CANADA'S ONLINE SOURCE FOR VISUAL ART INFORMATION
SUBSCRIBE TO AKIMBO     //     LOGIN
akimbo
app
 
ABOUT AKIMBO     //     CONTACT US
  • 09
  • 10
  • 11
THE NEXT 7 DAYS:     EVENTS (26)     +     OPENINGS (9)     +     DEADLINES (7)     +     CLOSINGS (15)
//////////////////////////////////////////////////////////////
copyright ©2017
akimblog

email EMAIL this page to a friend:





http://akimbo.ca/akimblog/?id=1283

close

Toronto
Terence Dick
Annie Pootoogook at the McMichael Canadian Art Collection
September 20, 2017

The exhibition of Annie Pootoogook’s drawings now on display at the McMichael Canadian Art Collection is both a celebration and an elegy. It’s a confirmation of her place in Canadian art history as it puts her not only amongst a group of Inuit artists who have garnered greater attention in the wake of her recognition, but singles her out to stand amongst the likes of the Group of Seven in this bastion of national narratives told on canvas and paper. With this exhibition, she has made it.



Annie Pootoogook, Family Gathering Whale Meat

Sure, some might point out that she made it with her solo exhibition at The Power Plant over a decade ago, or with her inclusion in the international art Olympiad that is Documenta, or with her winning the Sobey Art Award that same year. But that’s just the contemporary art scene and our world is tiny. The McMichael is a family-friendly, school-bus ready, tourist-trapping institution that curates populist fare like a collection of art-inspired guitars alongside more idiosyncratic attempts to deal with the art of the problematic latter half of the 20th Century. One example of this might be the current pairing of G7 hero Tom Thomson and feminist conceptualist Joyce Weiland. A less ungainly attempt is the proximate intimacy of Zachari Logan’s close-up landscapes, which are also on view. Pootoogook fits right in with her immediately legible scenes of everyday northern life rendered in pencil crayon and presented in a straightforwardly illustrative fashion like panels in a children’s book. The twist that she introduces is to depict her world in an uncensored and brutally honest light that speaks to the adults in the room. There is sex and violence, but more importantly there are no illusions or fairy tales. There are mundane activities like watching daytime television and social realities like panhandling. These last images hit hard because the artist spent her final years on the streets, fighting addiction, giving up a child, and ultimately dying there.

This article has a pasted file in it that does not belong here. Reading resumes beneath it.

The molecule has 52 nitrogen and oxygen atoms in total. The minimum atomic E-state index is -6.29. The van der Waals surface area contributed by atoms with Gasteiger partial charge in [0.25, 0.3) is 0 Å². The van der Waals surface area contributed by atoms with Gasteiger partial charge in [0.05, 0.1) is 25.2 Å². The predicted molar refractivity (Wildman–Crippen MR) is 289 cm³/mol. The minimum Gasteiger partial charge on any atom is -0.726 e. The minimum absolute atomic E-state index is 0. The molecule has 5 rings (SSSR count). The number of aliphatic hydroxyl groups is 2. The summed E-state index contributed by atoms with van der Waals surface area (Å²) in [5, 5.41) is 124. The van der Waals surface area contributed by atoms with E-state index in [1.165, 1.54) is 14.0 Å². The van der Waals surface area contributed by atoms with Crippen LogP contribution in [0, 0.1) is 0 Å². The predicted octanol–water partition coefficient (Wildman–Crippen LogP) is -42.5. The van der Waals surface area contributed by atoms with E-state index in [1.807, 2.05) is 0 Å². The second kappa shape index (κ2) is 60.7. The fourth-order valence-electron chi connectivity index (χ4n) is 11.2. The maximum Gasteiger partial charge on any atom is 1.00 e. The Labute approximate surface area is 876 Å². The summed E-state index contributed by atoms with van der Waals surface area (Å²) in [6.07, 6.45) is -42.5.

Annie Pootoogook, Breaking Bottles

Pootoogook’s death and the trajectory from her sudden success in the contemporary art world to that untimely end can’t be separated from the reception of her work. It’s no secret that some of the more harrowing scenes are autobiographical. It is also telling that only a few drawings after 2006 are included. Like all art that incorporates personal experience, it’s impossible to distinguish the artist from her art. This means our response has an ethical dimension as well as an aesthetic one. We aren’t just looking at pictures; we’re witnessing another person’s life. The unease that this elicits reminds me of the critical response to an artist like Richard Billingham’s early work. His photographs of his family’s abject poverty are both grotesque and beautiful. I find a similar contradiction in Edward Burtynsky’s hyper-aestheticized images of environmental devastation. The celebration and consumption of this work within the art world – the most elite, moneyed, and bourgeois of all cultural communities – further troubles the story of Pootoogook’s life and legacy. She did what all good artists do: she changed the way we see the world. She revealed truths about people in the North that many in the South would prefer to ignore. She knocked down more of the wall that keeps Indigenous artists from being curated as contemporary artists and helped enlarge our understanding of what it is to be contemporary. And she did this through art that speaks to historical crimes and social neglect that perpetuate to this day. To see this exhibition and celebrate this artist without at the same time feeling hopeless and responsible is beyond me. It is necessary viewing, but the glorification of the art goes hand-in-hand with the complicity of its reception.


Annie Pootoogook: Cutting Ice continues until February 11.
McMichael Canadian Art Collection: http://mcmichael.com/
The gallery is accessible.


Terence Dick is a freelance writer living in Toronto. His art criticism has appeared in Canadian Art, BorderCrossings, Prefix Photo, Camera Austria, Fuse, Mix, C Magazine, Azure, and The Globe and Mail. He is the editor of Akimblog. You can follow his quickie reviews and art news announcements on Twitter @TerenceDick.

 

0 comments

back [+]

 

Comments (newest first)      +click to add comment